Credit-card processor TSYS experienced solid revenue growth in the second quarter. But expenses related to the $1.4 billion purchase of prepaid card specialist, NetSpend, took a bite out of the company’s profit.
TSYS, headquartered in downtown Columbus, reported net income of $57.7 million in the quarter, down nearly 13 percent from $66.7 million in the April-June period a year ago.
That equates to diluted earnings per share of 31 cents, down more than 12 percent from 35 cents a year ago. It missed the 33-cents-per-share consensus estimate of 18 Wall Street analysts polled by Thomson Financial.
TSYS, which closed its mammoth acquisition of Austin, Texas-based NetSpend on July 1, said expenses connected to the deal were nearly $8.2 million in the quarter and about $14.4 million in the first half of 2013. That included financing costs and professional fees, such as legal services to complete the deal.
Excluding those numbers, earnings for the quarter would have been 34 cents per share, while they would have been 67 cents per share for the first half of the year, instead of the reported 61 cents per share.
First half net income was $114.7 million, nearly 7 percent off the $125.6 million a year ago.
The earnings hit was the toughest aspect of the processor’s second-quarter report. Beyond that, TSYS Chairman and Chief Executive Officer Phil Tomlinson, as he has in the past, called the NetSpend purchase a “transformational event for us.”
Said the CEO in a statement: “The next two years will be very exciting as we work on the integration of NetSpend. We also plan on growing the prepaid program management business and converting the largest pipeline of accounts in our history over the next two years.”
The company is now working to convert about 90 million accounts to its TS2 processing system, including a Bank of America consumer portfolio.
The bread-and-butter business for TSYS is charging to manage the authorization and completion of credit and debit card transactions by consumers. That includes cards used at supermarkets, gas stations, restaurants, retailers and online purchases.
Troy Woods, TSYS president and chief executive officer, stepped in for Tomlinson on an analysts conference call to discuss earnings information. The CEO is suffering from laryngitis.
“By almost any performance measurement, the second quarter was a very good quarter,” said Woods, who pointed to double-digit increases in transactions and accounts on file. The latter at the end of June was 489 million accounts, up 11 percent from 440 million a year ago.
“These metrics are very important as transactions and accounts on file represent approximately 50 percent of our issuing revenue,” he said.
Woods also noted that TSYS originally was scheduled to convert 26 million accounts to its system this year — meaning they would start generating revenue — but about 13 million were shifted into 2014 for various reasons. That will leave the 90 million North America accounts to convert.
“The not so good news is it will just take them a little longer to get them all converted,” he said. “But get them converted, we will.”
Naturally, a hot topic this earnings day was NetSpend, which brings aboard 500 employees and expertise in the fast-growing prepaid card market. That segment serves those who either can’t get a checking account or credit card because of financial problems with their financial history, or simply don’t want to use a bank.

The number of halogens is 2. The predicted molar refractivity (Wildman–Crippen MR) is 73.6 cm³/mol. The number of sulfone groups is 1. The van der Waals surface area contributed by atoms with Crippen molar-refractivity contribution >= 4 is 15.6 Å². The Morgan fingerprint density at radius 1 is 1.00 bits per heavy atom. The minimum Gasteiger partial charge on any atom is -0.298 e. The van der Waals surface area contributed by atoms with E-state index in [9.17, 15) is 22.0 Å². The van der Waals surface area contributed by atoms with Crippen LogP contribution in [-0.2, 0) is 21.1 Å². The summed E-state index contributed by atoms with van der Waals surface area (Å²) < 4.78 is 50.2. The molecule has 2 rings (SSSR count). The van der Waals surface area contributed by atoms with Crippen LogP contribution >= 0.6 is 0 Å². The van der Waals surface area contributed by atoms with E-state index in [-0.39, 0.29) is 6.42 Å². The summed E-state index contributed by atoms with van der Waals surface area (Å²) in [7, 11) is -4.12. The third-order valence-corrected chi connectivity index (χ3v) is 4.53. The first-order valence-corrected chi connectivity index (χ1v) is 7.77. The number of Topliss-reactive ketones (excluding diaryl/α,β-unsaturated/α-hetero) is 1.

There are an estimated 68 million in that category, said TSYS. That business is expected to double over the next four to five years, it said. NetSpend currently only has 5 percent of the market.
The Texas operation becomes a subsidiary, with TSYS upgrading its overall revenue guidance for the year based on the money that will now be flowing in from NetSpend. Total revenue should range between $2.13 billion to $2.18 billion this year, the company said. That would be an improvement of 14 to 17 percent over 2012.
TSYS, which now employs roughly 9,200 people worldwide, with more than 4,500 of those in Columbus, financed the NetSpend purchase through the issuance of $550 million in five-year senior notes (loans through the bond market) and $550 million in 10-year notes. The balance comes from a $200 million term loan and a $100 million revolving line of credit.
The average interest rate for the financing is 2.8 percent, said TSYS Chief Financial Officer Jim Lipham. He noted the company expects to pay the debt off at a rate of about $20 million per month.
Tomlinson said the expenditures are worth it.
“The opportunity to capture greater market share is within our reach,” he said in the statement. “NetSpend’s mission is to empower consumers with the convenience, security and freedom to be self-banked, which aligns with TSYS’ brand promise to improve people’s lives and businesses by putting people at the center of payments.”
Earnings per share aside, TSYS did see total revenue rise both in the quarter and the first half of the year. For the quarter, revenue was $478.4 million, up 3.4 percent from $462.6 million in the same period last year. For the first six months, revenue came in at $943.4 million, 2.1 percent better than $923.8 million last year.
The business model for TSYS typically experiences a revenue increase in the second half of each year, particularly as the holiday shopping season approaches and consumers start pulling out their plastic to make purchases.
The company noted that its earnings results also were impacted negatively by an “unfavorable currency translation” amounting to $6.2 million. That’s primarily due to its business in Japan, with the yen-dollar rates constantly fluctuating.
TSYS released its second-quarter report Tuesday after the stock market’s close. Shares were up 36 cents, or 1.4 percent, at $26 even. The stock’s 52-week trading range is $21.10 to $26.25 per share.